Which environmental factors are most likely to influence compliance? One possibility is the apparent immediacy (i.e., perceived social distance; Kelley & Gorham, 1988; Gibbons et al., 2002) between the instructor and the students. Drawing from Bandura’s (1991) theory of thought and action, Nadelson (2006) suggested that students who are socially disconnected easily justify dishonest behavior. However, students in blended courses have at least some personal interaction with their instructor and fellow students, and this social connection might make them feel more obligated to stand by their pledge. Researchers should explore factors that strengthen social connections between online students and their instructors. For example, the authors are now testing if personalized video messages strengthen this connection and increase compliance with an honor code.

Although honor codes are effective in certain situations, instructors should maintain realistic expectations when teaching online - students will likely cheat. Thus, the authors recommend that honor codes be used whenever possible, but that they must be augmented by common sense strategies, such as proctoring. Although proctoring is less convenient for students and instructors, it is one of the most reliable methods for ensuring academic integrity.


Allen, I. E., & Seaman, J. (2010). Learning on demand: Online education in the United States, 2009. The Sloan Consortium. Retrieved February 1, 2010, from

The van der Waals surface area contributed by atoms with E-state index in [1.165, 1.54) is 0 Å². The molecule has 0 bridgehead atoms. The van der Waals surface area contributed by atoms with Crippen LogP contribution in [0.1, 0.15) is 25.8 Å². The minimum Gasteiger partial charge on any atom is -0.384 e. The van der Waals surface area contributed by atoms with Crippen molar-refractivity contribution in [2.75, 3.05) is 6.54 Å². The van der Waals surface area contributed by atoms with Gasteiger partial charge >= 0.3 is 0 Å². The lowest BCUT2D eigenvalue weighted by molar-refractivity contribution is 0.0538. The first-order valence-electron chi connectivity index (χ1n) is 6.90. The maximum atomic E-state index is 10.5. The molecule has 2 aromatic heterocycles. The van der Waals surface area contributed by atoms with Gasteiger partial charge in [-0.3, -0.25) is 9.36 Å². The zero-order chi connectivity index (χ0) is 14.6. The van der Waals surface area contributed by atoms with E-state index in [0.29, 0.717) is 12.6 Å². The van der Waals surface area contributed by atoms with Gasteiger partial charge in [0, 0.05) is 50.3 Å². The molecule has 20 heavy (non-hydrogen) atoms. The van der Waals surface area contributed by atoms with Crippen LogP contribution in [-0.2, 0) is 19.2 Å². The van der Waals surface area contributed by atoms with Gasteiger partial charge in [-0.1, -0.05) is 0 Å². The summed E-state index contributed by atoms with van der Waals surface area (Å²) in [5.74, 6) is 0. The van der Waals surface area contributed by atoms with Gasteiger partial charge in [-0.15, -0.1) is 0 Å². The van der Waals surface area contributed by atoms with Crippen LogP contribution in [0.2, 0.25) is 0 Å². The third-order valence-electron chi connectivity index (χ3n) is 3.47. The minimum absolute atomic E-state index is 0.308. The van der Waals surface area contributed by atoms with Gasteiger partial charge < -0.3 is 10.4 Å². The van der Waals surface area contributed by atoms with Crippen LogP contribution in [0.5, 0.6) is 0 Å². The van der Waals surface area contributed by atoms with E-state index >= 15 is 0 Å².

Arnold, R., Martin, B. N., Jinks, M., & Bigby, L. (2007). Is there a relationship between honor codes and academic dishonesty? Journal of College and Character, 8, 1-20.

Bowers, W. J. (1964). Student dishonesty and its control in college. New York, NY: Bureau of Applied Social Research, Columbia University.

Bandura, A. (1991). Social cognitive theory of moral thought and action. In W. M. Kurtines & J. L. Gewirtz (Eds.), Handbook of moral behavior and development (pp. 45-103). Hillsdale, NJ: Erlbaum.

Bowers, W. J. (1964). Student dishonesty and its control in college. New York, NY: Bureau of Applied Social Research, Columbia University. (ED003834)

Gibbons, A., Mize, C. D., & Rogers, K. L. (2002). That’s my story and I’m sticking to it: Promoting academic integrity in the online environment. Proceedings of ED-MEDIA 2002 World Conference on Educational Multimedia, Hypermedia & Telecommunications, Denver, CO. Retrieved February, 1, 2010, from ERIC database. (ED477016)

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Appendix A

Online Cheating Survey